“Probably the most important thing is to have a cool­ down phase after your workout,” says Draper. Right before finishing or right after, include 10 or so minutes of “easy aerobic work such as jogging or walking followed by stretching.

“At Brigham Young, Draper has been researching the use of heat remedies to treat muscle soreness. In clinical tests, a portable air­ activated heat wrap ­­ in this case a product called Therma Care ­­ applied directly to the skin was beneficial to subjects.

Rest the affected muscles from overly strenuous effort for 24­48 hours after the exercise that caused soreness ­­ especially, if the soreness is due to a weight lifting routine. For this time period, exert not more than around 50% of the level of effort (weight, distance and speed) that caused the muscle groups to be sore. This is the very best way that you can avoid feeling much pain from the soreness.

If you’re weight lifting, target different sets of muscles on different days. Give your sore muscles time to rebuild after you have strained and exerted them. Try doing chest one day, legs the next, core the next, back the next, and arm and forearm exercises the final day. Repeat when you have reached the final muscle group installment.

Massage is the best thing to do to your muscles. When you exercise to exhaustion, tiny tears occur in muscle fibers. The body’s natural response to these tears is inflammation. Massage helps reduce the amount of cytokines the body produces, which play a role in inflammation.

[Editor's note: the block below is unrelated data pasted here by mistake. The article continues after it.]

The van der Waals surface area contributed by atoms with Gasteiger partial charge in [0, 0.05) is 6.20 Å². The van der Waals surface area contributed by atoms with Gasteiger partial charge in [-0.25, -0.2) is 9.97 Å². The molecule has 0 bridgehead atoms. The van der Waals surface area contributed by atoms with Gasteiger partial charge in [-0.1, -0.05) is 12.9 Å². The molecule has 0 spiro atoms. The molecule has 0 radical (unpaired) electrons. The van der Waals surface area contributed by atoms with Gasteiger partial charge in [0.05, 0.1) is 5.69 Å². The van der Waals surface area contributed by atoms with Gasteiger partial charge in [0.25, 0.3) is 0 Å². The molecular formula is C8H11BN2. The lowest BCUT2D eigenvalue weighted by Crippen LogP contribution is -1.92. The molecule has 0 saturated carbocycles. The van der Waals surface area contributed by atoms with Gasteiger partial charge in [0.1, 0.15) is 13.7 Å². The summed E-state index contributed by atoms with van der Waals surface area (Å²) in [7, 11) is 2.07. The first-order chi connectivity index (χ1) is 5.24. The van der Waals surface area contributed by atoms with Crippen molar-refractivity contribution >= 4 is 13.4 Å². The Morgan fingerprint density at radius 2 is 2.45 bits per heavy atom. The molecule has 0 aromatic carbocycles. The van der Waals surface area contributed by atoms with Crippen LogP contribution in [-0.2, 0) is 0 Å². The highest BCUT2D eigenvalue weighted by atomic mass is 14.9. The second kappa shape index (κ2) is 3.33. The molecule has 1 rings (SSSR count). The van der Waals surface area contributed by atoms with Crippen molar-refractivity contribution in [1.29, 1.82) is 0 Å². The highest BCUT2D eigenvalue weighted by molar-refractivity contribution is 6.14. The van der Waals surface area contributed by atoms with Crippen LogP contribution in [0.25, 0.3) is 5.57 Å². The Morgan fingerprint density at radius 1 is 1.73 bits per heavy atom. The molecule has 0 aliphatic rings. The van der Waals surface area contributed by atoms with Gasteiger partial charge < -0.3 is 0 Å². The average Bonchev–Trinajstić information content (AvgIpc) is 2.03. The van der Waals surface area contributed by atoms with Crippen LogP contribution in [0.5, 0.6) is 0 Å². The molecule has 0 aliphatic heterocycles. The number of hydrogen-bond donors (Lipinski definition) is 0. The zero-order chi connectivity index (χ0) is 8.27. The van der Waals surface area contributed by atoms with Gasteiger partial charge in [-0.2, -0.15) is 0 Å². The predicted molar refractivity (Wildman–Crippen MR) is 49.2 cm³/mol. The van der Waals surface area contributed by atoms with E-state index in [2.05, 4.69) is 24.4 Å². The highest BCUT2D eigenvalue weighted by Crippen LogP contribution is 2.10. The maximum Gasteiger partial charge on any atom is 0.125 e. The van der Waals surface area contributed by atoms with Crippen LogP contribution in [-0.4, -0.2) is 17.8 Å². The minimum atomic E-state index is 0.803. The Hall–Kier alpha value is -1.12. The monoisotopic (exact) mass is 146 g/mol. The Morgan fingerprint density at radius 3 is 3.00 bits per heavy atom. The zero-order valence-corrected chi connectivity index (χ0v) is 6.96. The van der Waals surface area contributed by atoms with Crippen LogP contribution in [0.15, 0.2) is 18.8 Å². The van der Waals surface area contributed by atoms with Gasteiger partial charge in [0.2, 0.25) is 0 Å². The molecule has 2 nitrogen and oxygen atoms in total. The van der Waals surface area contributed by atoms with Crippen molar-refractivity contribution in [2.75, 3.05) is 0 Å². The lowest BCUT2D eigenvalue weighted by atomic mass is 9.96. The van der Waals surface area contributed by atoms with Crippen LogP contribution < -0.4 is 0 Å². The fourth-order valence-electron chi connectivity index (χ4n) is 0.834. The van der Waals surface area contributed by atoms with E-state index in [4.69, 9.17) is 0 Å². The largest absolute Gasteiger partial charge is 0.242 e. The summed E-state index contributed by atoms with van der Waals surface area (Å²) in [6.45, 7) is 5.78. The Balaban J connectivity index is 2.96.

Massage also seems to increase the amount of mitochondria in your muscle, which enhances the muscles’ ability to extract oxygen. Get a massage. Seek out a massage therapist and allow them to work on your sore muscles. Massage therapy is relaxing, meditative, and healing.Massage the muscles yourself. Depending on the location of the soreness, you can try to give yourself a massage. Use a combination of your thumbs, knuckles and palms to work deep into the muscle tissue.


Stretch the muscles out.  This will also help to get the lactic acid out of your muscles. Waiting a few hours after a strenuous workout before stretching is not the best. Stretch after activity that caused the soreness to prevent becoming stiff.

Ice the muscle indirectly.  Doctors recommend icing the muscle or muscle groups immediately after activity to reduce inflammation and provide more lasting relief. When icing a muscle or muscle group, it’s best to wrap an ice pack in some sort of buffer – light cloth works well – before applying the ice.If you’re an athlete, consider investing in a five­gallon bucket. For soreness of the arms (like from baseball practice) a five­gallon bucket filled with ice water will allow you to ice the whole arm at one time. This method will also work for feet.Use plastic wrap to secure ice to limbs or the body. If you need to be moving around (cooking, cleaning, etc.) while using ice, plastic wrap can help secure ice onto a muscle while you move.

Apply heat.  After the first day of soreness, heat can be used to help blood flow to the muscle. This will help rebuilding take place and provide some soothing relief.Take a shower. Allow warm water to hit the muscles, relaxing them. Alternate with warm and cool water for a homemade hydrotherapy treatment.